Hinshaw column: Capturing the explosion
By Wayne Hinshaw
For the Salisbury Post
With the tips for taking fireworks photos listed on this page, now let me tell you exactly how I made these photos myself.
All the guideline tips are the accepted method for photographing fireworks. I do not personally follow all the tips to the letter.
I used a Nikon D700 camera on manual settings. I didn’t have a tripod with me, so I used a monopod. With the monopod, it worked great for some images and I got a slight movement in others. Luck was with me and most of the images I made with the slight movement were my very best ones.
I didn’t use the “bulb” setting. Instead, I shot the exposures at 1/50, 1/2, and 1/3 second with an ISO 800. My aperture was at either f/14, f/15, or f/9. I used a 400mm telephoto lens for a very tight composition on the bursts. I actually shot the image when the fireworks burst opened in the sky not holding the aperture open on bulb. I did not attempt to get more than one burst on each photo.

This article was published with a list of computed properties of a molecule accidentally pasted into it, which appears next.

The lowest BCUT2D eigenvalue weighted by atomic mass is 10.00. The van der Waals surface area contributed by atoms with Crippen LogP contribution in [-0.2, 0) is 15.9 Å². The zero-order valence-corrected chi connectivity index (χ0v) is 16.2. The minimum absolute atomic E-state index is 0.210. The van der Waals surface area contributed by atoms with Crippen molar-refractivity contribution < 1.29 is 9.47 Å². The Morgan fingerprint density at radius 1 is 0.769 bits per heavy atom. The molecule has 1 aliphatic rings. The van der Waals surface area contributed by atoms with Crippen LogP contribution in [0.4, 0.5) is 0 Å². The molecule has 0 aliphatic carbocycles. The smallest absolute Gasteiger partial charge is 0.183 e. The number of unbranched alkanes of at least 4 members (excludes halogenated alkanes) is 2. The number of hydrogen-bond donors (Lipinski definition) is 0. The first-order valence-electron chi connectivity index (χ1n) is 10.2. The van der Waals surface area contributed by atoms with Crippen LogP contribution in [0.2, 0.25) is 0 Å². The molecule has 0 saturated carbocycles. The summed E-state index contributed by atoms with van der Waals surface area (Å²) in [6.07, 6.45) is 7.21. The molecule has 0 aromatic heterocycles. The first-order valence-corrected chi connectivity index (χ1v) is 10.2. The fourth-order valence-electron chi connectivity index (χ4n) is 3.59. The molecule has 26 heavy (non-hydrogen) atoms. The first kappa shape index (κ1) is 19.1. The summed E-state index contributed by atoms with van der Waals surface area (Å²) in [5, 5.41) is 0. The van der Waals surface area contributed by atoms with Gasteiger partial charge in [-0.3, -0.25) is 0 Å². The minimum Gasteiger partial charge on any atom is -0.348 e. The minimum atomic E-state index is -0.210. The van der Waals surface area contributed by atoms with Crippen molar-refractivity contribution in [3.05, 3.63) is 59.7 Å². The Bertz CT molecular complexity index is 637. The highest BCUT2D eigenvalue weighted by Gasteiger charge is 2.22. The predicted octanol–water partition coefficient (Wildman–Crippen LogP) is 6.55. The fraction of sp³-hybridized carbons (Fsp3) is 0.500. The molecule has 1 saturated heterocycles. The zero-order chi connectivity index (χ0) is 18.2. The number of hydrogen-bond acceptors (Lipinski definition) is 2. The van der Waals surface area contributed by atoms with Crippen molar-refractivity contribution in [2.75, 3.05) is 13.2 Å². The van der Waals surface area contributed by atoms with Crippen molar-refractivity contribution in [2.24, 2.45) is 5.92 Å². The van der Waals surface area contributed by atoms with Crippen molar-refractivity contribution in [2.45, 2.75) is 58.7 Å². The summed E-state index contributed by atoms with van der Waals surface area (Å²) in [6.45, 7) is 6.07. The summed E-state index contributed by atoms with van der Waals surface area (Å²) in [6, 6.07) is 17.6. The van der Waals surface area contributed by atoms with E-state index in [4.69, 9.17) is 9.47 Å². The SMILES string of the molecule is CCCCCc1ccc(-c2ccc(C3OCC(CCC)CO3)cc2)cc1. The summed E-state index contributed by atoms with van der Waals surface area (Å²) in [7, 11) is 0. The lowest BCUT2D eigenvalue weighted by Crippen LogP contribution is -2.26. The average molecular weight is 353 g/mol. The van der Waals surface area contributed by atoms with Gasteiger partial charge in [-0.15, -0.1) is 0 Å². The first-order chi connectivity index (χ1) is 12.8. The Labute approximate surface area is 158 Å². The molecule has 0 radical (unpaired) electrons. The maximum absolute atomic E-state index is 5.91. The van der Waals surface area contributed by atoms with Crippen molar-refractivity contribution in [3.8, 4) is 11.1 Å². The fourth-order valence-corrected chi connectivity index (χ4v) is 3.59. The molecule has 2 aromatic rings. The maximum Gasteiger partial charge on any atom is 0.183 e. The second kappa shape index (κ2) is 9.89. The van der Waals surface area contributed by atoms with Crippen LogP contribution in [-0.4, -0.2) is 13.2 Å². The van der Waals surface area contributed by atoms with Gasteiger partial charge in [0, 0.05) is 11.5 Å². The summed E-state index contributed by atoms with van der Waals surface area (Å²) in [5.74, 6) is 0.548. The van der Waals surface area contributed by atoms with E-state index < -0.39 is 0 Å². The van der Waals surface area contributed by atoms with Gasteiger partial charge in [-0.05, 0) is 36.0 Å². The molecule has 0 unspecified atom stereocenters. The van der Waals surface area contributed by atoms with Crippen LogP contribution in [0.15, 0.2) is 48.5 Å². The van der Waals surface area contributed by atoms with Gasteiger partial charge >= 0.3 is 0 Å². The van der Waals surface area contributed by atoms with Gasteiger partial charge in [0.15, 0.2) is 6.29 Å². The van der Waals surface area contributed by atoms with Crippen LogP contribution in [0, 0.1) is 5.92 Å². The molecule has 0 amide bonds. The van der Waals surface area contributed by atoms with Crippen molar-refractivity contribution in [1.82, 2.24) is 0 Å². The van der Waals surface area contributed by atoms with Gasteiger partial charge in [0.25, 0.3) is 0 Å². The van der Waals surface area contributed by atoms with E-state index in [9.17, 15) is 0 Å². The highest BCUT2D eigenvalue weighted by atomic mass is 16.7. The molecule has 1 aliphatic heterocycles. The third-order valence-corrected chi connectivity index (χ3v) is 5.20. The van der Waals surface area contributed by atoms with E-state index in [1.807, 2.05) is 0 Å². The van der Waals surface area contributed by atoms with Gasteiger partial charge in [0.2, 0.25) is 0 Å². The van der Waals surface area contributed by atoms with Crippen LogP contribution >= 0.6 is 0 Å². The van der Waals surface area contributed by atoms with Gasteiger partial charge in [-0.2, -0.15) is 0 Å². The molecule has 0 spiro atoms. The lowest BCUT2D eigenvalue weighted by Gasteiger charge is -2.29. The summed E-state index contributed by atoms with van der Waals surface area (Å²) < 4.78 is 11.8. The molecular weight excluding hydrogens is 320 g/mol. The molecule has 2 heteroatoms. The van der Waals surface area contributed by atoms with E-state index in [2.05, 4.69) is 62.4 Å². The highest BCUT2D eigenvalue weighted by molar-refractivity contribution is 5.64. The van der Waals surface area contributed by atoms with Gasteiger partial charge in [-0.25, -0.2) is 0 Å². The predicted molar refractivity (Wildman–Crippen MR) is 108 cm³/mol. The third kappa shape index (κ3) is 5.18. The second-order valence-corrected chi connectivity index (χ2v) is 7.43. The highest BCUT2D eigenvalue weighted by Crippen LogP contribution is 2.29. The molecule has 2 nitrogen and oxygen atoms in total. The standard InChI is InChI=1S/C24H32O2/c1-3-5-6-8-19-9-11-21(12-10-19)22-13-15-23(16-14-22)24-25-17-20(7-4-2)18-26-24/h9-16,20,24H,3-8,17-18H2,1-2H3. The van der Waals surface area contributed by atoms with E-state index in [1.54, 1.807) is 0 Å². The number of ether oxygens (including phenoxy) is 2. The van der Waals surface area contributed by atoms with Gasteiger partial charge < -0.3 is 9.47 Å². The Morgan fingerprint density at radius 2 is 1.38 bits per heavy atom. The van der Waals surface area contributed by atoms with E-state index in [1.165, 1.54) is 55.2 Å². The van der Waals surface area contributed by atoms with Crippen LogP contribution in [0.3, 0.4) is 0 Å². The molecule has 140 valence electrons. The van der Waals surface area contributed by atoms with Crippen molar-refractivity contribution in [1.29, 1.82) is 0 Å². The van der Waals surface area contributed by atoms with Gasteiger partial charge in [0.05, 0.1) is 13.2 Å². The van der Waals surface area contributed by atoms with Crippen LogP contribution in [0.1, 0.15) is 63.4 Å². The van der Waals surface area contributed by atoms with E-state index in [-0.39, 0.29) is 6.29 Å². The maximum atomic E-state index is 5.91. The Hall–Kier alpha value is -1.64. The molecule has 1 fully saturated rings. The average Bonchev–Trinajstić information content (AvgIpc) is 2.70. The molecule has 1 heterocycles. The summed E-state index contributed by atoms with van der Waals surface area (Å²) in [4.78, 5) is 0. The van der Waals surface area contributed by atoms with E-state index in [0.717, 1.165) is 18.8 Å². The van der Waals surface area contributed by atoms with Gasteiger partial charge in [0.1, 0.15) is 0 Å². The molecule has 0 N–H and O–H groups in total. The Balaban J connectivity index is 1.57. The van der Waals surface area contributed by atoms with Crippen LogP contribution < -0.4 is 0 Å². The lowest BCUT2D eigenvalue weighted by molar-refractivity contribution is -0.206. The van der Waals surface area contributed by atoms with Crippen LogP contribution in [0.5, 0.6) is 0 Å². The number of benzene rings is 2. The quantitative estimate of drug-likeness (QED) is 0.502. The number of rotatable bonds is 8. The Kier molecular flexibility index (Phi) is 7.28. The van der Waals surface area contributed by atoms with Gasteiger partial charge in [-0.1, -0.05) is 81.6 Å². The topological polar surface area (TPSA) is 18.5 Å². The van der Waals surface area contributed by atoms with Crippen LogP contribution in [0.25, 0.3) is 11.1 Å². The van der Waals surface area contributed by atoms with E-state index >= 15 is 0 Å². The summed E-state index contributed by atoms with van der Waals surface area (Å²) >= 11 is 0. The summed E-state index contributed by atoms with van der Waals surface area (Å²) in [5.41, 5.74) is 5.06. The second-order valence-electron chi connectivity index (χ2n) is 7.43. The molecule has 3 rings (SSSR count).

Most of the other guideline tips I did follow. I shot many, many photos of the show once I checked my camera monitor and decided which exposures were the best. I had some bad images included in the shoot as I worked to perfect my exposures. The fireworks with white light bursts were almost always overexposed. They were so intense and bright. The bursts with yellow, red and blue color were about two f/stops darker than the white burst. I chose to shoot for the exposures for the reds and blues since I wanted those colors to be rich. White fireworks aren’t very pretty anyway.